To connect on a regular basis to your body is to return to the source of your own truth.
When you listen to the messages your body gives you by way of sensation, when you move your body in ways that nourish the organs, fluids, bones, tissues, emotions, and mind— when you take dedicated time to really be in your body— you offer yourself the opportunity to find the truth that radiates from your very cells.
This is real power.
The Chinese internal and martial arts, including tai chi, qigong, and kung fu, are disciplines that are designed to bring you back into the body, to re-sensitize you to the body’s language, and to inspire you to see the information your body gives you as Intelligence of the highest order.
A little clarification on the differences of the disciplines:
Kung Fu, (pronounced gong fu), also spelled Gongfu.
Focused practice given forth over time, to cultivate excellence in one’s art. This is one of my favorite terms of all time, and it applies to any aspect of life one makes their art. In the martial arts sense, kung fu is the full-power, full-speed style of offensive and defensive movements. It can be used as self-defense, as a method to understand one’s body, as a fitness practice, and as a way to learn compassion and vulnerability, especially when practicing partner work.
Tai Chi (tai chi chuan), also spelled Taiji Quan.
Tai chi translates to mean Supreme Ultimate, or Supreme Polarity, which describes the Yin and Yang theory of change and relativity. Quan, as in taiji quan, means “boxing,” or as Master Sing Chui would say, “fist.” A form of Chinese martial arts, the movements are directly applicable as defensive or offensive. Tai chi is practiced slowly to steady the breath and the mind, with gracefulness and intention, while also cultivating qi (pronounced chee), which is Life Force-- energy.
Qigong (pronounced chee-gong), also spelled Chi Kung.
Since the word qi means energy, qigong translates to “cultivation of energy.” As opposed to tai chi, qigong movements aren’t necessarily martial; instead, they’re specifically designed for the purpose of circulating, harmonizing, and cultivating qi within the body. The movements are practiced slowly, using the breath. Qigong is a healing internal art and can be incredibly potent.
These ancient practices and theories are the basis by which you can begin to cultivate whole body health— a wellness that reaches deeply into your physicality and beyond, enriching your mind, your heart, and your spirit.
In tai chi, qigong, and kung fu we move the body as a connected whole, with intention. We learn to increase and manage energy sensitivity and we practice active silence and stillness.
In kung fu the stillness of mind is the necessary foundation from which to spring forth the fullest expression of the movements. In qigong there are some forms in which it seems as though one is standing completely still, and though they may hold this stance for many minutes, the movement taking place inside the body can be tremendous.
Even in the seemingly motionless trunk of a massive tree there is an infinitely flowing dance of subtle movement.
In the practice as in life, the subtleties are what serve as the basis for discovery.
By attuning yourself to the subtle vibrations of your body rhythms, you open yourself to the immeasurably vast expanse of information about what you need to be the best version of yourself you can be— not just so you can feel better, but so that you can better serve the world.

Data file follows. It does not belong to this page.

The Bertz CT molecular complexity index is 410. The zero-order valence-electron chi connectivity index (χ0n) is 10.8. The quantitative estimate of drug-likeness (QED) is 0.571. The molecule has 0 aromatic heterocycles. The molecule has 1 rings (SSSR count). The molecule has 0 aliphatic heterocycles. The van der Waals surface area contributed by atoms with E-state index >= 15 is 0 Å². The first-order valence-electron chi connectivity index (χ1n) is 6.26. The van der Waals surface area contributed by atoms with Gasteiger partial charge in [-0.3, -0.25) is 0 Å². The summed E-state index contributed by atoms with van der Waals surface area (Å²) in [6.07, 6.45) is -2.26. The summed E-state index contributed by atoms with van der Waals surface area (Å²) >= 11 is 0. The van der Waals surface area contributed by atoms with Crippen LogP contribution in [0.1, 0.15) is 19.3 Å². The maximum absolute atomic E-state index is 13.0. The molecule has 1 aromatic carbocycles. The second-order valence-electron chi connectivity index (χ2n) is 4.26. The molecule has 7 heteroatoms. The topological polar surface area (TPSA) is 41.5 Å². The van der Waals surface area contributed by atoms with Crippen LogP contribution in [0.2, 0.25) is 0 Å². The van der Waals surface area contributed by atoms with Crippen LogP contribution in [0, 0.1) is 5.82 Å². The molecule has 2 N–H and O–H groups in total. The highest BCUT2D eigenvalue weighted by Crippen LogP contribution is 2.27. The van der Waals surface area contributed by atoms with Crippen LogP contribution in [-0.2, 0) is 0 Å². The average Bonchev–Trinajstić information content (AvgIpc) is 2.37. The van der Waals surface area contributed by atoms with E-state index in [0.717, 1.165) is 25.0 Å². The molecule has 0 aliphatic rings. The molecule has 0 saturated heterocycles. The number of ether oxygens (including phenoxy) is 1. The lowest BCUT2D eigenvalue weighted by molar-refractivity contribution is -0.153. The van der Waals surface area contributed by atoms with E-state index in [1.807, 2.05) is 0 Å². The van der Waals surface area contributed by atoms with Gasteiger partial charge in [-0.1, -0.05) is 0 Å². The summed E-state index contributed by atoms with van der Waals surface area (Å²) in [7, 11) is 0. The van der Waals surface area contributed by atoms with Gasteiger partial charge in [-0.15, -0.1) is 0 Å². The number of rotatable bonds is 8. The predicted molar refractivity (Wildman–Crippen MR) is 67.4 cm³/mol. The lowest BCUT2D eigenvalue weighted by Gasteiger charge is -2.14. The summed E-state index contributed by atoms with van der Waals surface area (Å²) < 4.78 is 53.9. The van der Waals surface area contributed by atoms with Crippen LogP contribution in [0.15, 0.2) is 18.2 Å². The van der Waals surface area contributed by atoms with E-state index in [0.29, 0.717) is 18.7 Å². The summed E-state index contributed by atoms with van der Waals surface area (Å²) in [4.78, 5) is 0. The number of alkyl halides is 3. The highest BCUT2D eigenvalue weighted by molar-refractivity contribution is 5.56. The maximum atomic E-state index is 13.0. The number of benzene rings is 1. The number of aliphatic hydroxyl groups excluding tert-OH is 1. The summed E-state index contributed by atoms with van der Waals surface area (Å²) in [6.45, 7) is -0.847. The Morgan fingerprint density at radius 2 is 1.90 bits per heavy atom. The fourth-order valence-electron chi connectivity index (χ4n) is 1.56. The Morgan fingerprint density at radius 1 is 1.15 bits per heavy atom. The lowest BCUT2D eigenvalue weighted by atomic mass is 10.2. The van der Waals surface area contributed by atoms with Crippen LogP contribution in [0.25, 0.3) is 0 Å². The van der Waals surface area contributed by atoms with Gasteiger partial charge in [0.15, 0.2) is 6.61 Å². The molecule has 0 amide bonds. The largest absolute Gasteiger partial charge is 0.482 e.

Clarity, creativity, balance, discipline, strength, wisdom— these are some of the attributes one can cultivate here. Equally as important, if not more so for this day and age, we use the disciplines of tai chi, qigong, and kung fu as a mode toward acknowledging, allowing, and understanding our emotions— all emotions.
To learn to honor and appreciate our own fear, anger, arrogance, worry, grief, and anxiety— that is the work that truly reaches into the depths of personal potential for real health.
As we navigate the spectrum of sensations, the practice begins to reveal the hidden messages in all those feelings— the ones in the body and the ones in the heart, the mind, the spirit.
The tree stands not in resistance to the lightning that may strike around it, but in witness to it.
When we stand witness to the disruptions of our life circumstances, we can choose to feel the emotions they bring up, and in deciding not to run from them and also not to indulge in them, those feelings can move through.
When we allow emotions to move through us, we avoid their potential for getting stuck within us, which is one of the greatest sources of illness and disease. By seeing emotions as what Master Zhenzan Dao calls, “the weather,” we can let them flow in and out of our experience rather than clinging to them with our very resistance to them.
Our emotions become our teachers the way the sun and the rain, the wind and thunder are masters of change and grace in the physical world.
One way to move your focus from the realm of the mind and get yourself grounded in the physical world is to move the body.
I’ve made a Warmup Lesson Film for you, and even if you’ve never practiced the Chinese internal or martial arts before, this is something with which you can follow along.
The sequence of movements takes about 16 minutes and is designed to stretch, open, and warm the body in preparation for tai chi, qigong, or kung fu practice, as a way to start your day, or as an enlivening practice to boost your energy at any time.
I invite you to learn how to listen to the intelligence of you own cells, for they are your best guidance toward understanding and cultivating what it is you need to be your best you.
And if you have a spare minute to help me out, I’d be so very grateful if you shared this with a friend who might like it. Every little “psst!” makes a big difference.